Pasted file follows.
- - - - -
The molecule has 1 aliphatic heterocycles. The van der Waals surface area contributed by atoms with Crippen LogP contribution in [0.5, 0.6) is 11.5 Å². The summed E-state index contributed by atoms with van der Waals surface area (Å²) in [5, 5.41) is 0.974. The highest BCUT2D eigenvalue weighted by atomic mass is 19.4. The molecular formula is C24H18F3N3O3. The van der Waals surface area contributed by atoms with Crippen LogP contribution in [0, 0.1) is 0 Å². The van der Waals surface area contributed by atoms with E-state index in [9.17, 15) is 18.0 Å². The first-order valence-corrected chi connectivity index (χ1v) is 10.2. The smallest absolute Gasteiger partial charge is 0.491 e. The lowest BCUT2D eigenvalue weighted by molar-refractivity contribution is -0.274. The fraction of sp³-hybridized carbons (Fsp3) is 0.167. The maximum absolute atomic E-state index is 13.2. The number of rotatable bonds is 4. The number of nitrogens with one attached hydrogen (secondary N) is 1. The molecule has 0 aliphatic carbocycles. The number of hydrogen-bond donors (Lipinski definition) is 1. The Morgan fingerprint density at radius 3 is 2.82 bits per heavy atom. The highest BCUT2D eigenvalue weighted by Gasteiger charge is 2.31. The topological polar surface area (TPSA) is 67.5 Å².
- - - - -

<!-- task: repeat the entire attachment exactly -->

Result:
The molecule has 1 aliphatic heterocycles. The van der Waals surface area contributed by atoms with Crippen LogP contribution in [0.5, 0.6) is 11.5 Å². The summed E-state index contributed by atoms with van der Waals surface area (Å²) in [5, 5.41) is 0.974. The highest BCUT2D eigenvalue weighted by atomic mass is 19.4. The molecular formula is C24H18F3N3O3. The van der Waals surface area contributed by atoms with Crippen LogP contribution in [0, 0.1) is 0 Å². The van der Waals surface area contributed by atoms with E-state index in [9.17, 15) is 18.0 Å². The first-order valence-corrected chi connectivity index (χ1v) is 10.2. The smallest absolute Gasteiger partial charge is 0.491 e. The lowest BCUT2D eigenvalue weighted by molar-refractivity contribution is -0.274. The fraction of sp³-hybridized carbons (Fsp3) is 0.167. The maximum absolute atomic E-state index is 13.2. The number of rotatable bonds is 4. The number of nitrogens with one attached hydrogen (secondary N) is 1. The molecule has 0 aliphatic carbocycles. The number of hydrogen-bond donors (Lipinski definition) is 1. The Morgan fingerprint density at radius 3 is 2.82 bits per heavy atom. The highest BCUT2D eigenvalue weighted by Gasteiger charge is 2.31. The topological polar surface area (TPSA) is 67.5 Å².